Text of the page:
FlashPCB logo

Miniaturization of IC Packages

An overview of QFP, QFP, BGA and WLSCP packages.

Feb 23, 2024
by Tom Castner Philadlephia, PA

0.5 mm pitch BGA on finger A 0.5 mm pitch BGA microscope image on a finger tip.

Multipart Series

Part 2: Exploring IC Package Miniaturization: QFP and QFN

Part 3: The move from QFN and QFP to Ball Grid Array

In the ever-evolving landscape of electronics, the drive towards miniaturization and efficiency has led to significant advancements in packaging technologies. Two of the most notable packaging methods that have adapted to this trend are Ball Grid Array (BGA) and Wafer-Level Chip Scale Packaging (WLCSP). Both technologies are replacing traditional packaging methods such as the Quad Flat Package (QFP) and Quad Flat No-lead Package (QFN) for ICs.

QFN vs QFP An ATMega32u4 microcontroller in a 44-QFN package on the left and a 44-QFP package on the right.

Quad Flat Package (QFP)

QFPs are characterized by having "gull-wing" leads extending from all four sides of the rectangular package. These leads are soldered to the PCB, with all of the solder joints visible well outside of the package. QFPs can accommodate a large number of pins, ranging from 20 to 304, making them suitable for integrated circuits that require many connections, such as microprocessors and microcontrollers. The pitch on QFP packages varies from 0.8 mm down to 0.4 mm, with the number of leads ranging from 32 to 256.

Quad Flat No-lead Package (QFN)

QFNs are similar in shape to QFPs but do not have leads. Instead, electrical connections are made through pads at the bottom of the package, which are designed to be soldered directly to the PCB. The absence of leads allows QFNs to have a smaller footprint and lower profile compared to QFPs. QFNs also typically include a thermal pad at the bottom to enhance thermal performance. The pitch on QFN packages varies from 0.8 mm down to 0.4 mm, with the number of leads ranging from 12 to 80.

Ball Grid Array (BGA) Packaging

The BGA's footprint, characterized by an array of solder balls on the package's underside, allows for a more efficient use of space on the PCB compared to traditional leaded packages. As devices have become more complex and the demand for smaller electronic products has increased, BGA packaging technology has evolved. Manufacturers are now producing BGAs with smaller solder balls and tighter pitches, enabling a greater number of I/O connections in a smaller area. This miniaturization trend has facilitated the development of compact, high-performance devices such as smartphones, tablets, and wearable technology. Pitches vary from 1.0 mm down to 0.4 mm, and even 0.35 mm for some chips with a lower ball count, with the number of balls ranging from as low as 4 to over 500.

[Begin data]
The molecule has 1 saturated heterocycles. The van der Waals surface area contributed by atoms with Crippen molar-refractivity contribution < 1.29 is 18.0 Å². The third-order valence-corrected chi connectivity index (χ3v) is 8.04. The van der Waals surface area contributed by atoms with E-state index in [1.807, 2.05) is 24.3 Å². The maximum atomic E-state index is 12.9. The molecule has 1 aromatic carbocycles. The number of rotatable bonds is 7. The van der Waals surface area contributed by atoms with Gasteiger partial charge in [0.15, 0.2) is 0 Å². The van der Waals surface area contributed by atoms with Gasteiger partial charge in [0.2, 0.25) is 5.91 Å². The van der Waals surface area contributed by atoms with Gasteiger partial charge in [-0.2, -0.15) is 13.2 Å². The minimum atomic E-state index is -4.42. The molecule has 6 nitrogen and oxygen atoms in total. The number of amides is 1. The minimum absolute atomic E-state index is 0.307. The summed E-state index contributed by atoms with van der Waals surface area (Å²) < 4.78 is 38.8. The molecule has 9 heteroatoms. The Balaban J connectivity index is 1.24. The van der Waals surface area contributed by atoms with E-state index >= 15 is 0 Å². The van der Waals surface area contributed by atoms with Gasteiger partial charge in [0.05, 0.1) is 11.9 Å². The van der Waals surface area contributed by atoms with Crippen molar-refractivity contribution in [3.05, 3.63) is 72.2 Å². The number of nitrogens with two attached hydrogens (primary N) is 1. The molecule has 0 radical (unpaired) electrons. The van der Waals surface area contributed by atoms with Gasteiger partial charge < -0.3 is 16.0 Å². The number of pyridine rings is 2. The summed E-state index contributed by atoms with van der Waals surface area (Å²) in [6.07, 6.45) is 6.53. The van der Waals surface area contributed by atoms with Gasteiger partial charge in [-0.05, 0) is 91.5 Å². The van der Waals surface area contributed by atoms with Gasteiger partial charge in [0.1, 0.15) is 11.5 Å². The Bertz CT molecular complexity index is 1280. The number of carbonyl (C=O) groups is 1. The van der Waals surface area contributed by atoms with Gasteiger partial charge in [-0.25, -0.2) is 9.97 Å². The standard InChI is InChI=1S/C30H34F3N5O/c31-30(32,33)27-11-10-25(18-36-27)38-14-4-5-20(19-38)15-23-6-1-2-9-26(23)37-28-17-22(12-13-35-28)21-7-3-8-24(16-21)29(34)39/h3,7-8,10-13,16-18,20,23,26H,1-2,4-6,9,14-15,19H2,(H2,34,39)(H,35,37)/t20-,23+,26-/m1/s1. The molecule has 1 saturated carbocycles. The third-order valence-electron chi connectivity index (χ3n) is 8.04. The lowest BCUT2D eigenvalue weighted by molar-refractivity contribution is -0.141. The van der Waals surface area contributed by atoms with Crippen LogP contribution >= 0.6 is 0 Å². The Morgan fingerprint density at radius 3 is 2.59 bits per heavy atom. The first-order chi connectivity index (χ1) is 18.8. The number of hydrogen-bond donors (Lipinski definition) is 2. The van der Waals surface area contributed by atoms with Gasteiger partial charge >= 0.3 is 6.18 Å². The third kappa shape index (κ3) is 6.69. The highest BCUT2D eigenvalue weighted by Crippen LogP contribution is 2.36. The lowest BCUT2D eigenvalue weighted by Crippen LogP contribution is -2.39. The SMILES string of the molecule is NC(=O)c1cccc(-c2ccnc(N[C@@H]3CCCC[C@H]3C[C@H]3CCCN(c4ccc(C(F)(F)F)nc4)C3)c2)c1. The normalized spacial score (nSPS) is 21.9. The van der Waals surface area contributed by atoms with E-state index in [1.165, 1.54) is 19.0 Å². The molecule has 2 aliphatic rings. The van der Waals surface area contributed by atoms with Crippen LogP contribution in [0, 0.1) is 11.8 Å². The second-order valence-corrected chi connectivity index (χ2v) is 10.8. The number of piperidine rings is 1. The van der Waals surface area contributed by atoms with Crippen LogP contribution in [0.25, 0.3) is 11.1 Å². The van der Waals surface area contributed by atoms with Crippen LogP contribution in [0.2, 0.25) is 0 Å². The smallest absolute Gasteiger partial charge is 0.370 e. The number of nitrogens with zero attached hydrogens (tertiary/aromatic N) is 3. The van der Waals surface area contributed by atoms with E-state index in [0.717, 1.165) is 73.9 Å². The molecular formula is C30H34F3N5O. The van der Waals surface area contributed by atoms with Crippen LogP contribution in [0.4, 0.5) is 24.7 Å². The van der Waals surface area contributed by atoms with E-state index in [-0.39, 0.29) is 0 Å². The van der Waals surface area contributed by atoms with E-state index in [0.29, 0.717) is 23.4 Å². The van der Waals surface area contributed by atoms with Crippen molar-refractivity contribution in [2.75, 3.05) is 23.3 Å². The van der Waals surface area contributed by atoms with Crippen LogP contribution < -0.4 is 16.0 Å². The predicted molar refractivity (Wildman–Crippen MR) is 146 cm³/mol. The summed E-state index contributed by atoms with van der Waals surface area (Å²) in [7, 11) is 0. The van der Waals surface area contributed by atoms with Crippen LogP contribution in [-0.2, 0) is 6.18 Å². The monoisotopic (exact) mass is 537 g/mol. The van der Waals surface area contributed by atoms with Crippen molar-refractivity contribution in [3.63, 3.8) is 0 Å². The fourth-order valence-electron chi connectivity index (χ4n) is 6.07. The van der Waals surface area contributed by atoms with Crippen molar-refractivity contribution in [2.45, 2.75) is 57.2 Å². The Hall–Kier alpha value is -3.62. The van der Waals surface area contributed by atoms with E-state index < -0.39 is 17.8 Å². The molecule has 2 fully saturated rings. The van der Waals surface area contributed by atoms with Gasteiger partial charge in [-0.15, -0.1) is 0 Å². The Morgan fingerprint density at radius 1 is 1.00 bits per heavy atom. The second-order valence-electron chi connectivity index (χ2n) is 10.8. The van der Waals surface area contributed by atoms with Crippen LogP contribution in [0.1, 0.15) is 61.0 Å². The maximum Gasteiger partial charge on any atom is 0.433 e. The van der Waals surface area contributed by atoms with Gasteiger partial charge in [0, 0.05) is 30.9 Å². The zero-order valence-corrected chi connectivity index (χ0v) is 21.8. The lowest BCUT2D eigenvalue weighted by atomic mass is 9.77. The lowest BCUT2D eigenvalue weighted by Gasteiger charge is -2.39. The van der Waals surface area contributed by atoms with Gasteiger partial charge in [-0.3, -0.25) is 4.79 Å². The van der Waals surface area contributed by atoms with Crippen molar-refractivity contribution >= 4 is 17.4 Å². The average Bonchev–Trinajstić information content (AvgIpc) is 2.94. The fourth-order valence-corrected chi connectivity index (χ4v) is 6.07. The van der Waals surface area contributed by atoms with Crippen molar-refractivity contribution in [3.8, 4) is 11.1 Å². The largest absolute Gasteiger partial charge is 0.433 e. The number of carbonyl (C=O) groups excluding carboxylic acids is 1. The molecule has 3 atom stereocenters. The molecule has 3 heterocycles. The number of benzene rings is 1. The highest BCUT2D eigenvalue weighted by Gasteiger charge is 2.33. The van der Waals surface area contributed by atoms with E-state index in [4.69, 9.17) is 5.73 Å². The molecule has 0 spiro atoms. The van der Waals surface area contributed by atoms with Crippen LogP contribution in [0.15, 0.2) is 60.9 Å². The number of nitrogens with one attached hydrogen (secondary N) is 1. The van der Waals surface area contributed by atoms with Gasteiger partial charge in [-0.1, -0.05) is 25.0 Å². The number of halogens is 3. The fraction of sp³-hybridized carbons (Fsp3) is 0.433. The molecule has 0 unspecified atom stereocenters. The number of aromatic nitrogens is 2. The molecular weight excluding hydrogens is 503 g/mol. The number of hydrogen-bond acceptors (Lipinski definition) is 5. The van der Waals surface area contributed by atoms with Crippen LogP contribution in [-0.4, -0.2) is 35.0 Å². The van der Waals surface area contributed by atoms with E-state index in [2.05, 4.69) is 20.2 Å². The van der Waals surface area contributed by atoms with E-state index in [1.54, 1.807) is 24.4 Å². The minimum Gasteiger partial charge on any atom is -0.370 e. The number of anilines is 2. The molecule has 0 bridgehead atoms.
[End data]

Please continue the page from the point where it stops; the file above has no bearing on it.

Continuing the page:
Wafer-Level Chip Scale Packaging (WLCSP)

Wafer-Level Chip Scale Packaging (WLCSP) represents a significant advancement in semiconductor packaging technology, where the packaging process occurs simultaneously with wafer fabrication. This approach ensures that the final package size is virtually the same as the silicon die itself, dramatically reducing the overall footprint of the packaged device. WLCSP enables more efficient use of space on printed circuit boards, improving thermal and electrical performance due to shorter interconnect distances. Additionally, by integrating the packaging process into wafer fabrication, WLCSP offers cost advantages over traditional packaging methods. It is particularly favored for the production of compact, high-density devices such as smartphones, wearables, and medical devices, where space efficiency and performance are paramount. WLCSP packages typically have pitches of 0.5 mm, 0.4 mm, or 0.35 mm, with ball counts starting at 4 for the smallest packages to over 200.

Trends Toward Miniaturization

The trend toward miniaturization in BGA and WLP footprints is driven by several factors, including the demand for portable, lightweight devices, the need for faster data processing and communication, and the desire for lower power consumption. To meet these requirements, packaging technologies are continually being refined.

Contact Density vs PAckage Technology

This trend is evident when looking at the contact densities for each of these progressively miniaturized packages. A dataset for more than 200 QFP, QFN, BGA, or WLCSP packages was collected, and the contact density was calculated as the number of balls per square mm or the number of leads per square mm.

Get information

Part 2: Exploring IC Package Miniaturization: QFP and QFN

Part 3: The move from QFN and QFP to Ball Grid Array

For more information sign up at here. If you have any questions small components on your PCB reachout to us here.